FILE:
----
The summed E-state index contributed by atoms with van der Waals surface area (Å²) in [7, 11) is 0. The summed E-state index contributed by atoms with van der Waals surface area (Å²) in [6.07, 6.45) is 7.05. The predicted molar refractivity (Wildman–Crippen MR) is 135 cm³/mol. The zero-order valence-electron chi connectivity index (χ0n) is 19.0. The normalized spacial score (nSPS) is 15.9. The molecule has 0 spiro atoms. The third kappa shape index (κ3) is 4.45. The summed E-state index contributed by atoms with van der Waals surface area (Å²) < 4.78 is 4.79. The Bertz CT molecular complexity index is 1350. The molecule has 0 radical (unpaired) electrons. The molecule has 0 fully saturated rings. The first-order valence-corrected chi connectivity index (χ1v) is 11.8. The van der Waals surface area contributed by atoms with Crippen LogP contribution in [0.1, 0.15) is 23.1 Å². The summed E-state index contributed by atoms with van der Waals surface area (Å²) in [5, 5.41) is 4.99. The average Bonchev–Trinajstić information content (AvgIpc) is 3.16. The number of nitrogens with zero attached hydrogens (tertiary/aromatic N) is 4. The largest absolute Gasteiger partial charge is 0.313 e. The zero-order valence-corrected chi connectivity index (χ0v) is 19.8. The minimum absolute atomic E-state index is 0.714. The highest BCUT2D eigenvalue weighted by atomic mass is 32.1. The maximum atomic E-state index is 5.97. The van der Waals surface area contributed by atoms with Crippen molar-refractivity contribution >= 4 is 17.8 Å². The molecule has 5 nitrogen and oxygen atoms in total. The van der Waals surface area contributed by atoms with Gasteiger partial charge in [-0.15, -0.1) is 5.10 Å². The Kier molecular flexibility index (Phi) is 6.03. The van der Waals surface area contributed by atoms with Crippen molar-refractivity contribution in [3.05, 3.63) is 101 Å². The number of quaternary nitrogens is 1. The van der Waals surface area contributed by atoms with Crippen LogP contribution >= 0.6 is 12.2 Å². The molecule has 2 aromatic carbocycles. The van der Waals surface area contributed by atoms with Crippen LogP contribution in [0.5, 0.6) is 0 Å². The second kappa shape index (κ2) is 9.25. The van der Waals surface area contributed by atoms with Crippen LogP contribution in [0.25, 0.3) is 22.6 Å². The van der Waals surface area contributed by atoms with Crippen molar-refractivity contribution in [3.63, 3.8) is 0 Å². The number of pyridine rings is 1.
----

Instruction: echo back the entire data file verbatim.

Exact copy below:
The summed E-state index contributed by atoms with van der Waals surface area (Å²) in [7, 11) is 0. The summed E-state index contributed by atoms with van der Waals surface area (Å²) in [6.07, 6.45) is 7.05. The predicted molar refractivity (Wildman–Crippen MR) is 135 cm³/mol. The zero-order valence-electron chi connectivity index (χ0n) is 19.0. The normalized spacial score (nSPS) is 15.9. The molecule has 0 spiro atoms. The third kappa shape index (κ3) is 4.45. The summed E-state index contributed by atoms with van der Waals surface area (Å²) < 4.78 is 4.79. The Bertz CT molecular complexity index is 1350. The molecule has 0 radical (unpaired) electrons. The molecule has 0 fully saturated rings. The first-order valence-corrected chi connectivity index (χ1v) is 11.8. The van der Waals surface area contributed by atoms with Crippen LogP contribution in [0.1, 0.15) is 23.1 Å². The summed E-state index contributed by atoms with van der Waals surface area (Å²) in [5, 5.41) is 4.99. The average Bonchev–Trinajstić information content (AvgIpc) is 3.16. The number of nitrogens with zero attached hydrogens (tertiary/aromatic N) is 4. The largest absolute Gasteiger partial charge is 0.313 e. The zero-order valence-corrected chi connectivity index (χ0v) is 19.8. The minimum absolute atomic E-state index is 0.714. The highest BCUT2D eigenvalue weighted by atomic mass is 32.1. The maximum atomic E-state index is 5.97. The van der Waals surface area contributed by atoms with Crippen molar-refractivity contribution >= 4 is 17.8 Å². The molecule has 5 nitrogen and oxygen atoms in total. The van der Waals surface area contributed by atoms with Gasteiger partial charge in [-0.15, -0.1) is 5.10 Å². The Kier molecular flexibility index (Phi) is 6.03. The van der Waals surface area contributed by atoms with Crippen molar-refractivity contribution in [3.05, 3.63) is 101 Å². The number of quaternary nitrogens is 1. The van der Waals surface area contributed by atoms with Crippen LogP contribution >= 0.6 is 12.2 Å². The molecule has 2 aromatic carbocycles. The van der Waals surface area contributed by atoms with Crippen LogP contribution in [0.5, 0.6) is 0 Å². The second kappa shape index (κ2) is 9.25. The van der Waals surface area contributed by atoms with Crippen LogP contribution in [0.25, 0.3) is 22.6 Å². The van der Waals surface area contributed by atoms with Crippen molar-refractivity contribution in [3.63, 3.8) is 0 Å². The number of pyridine rings is 1.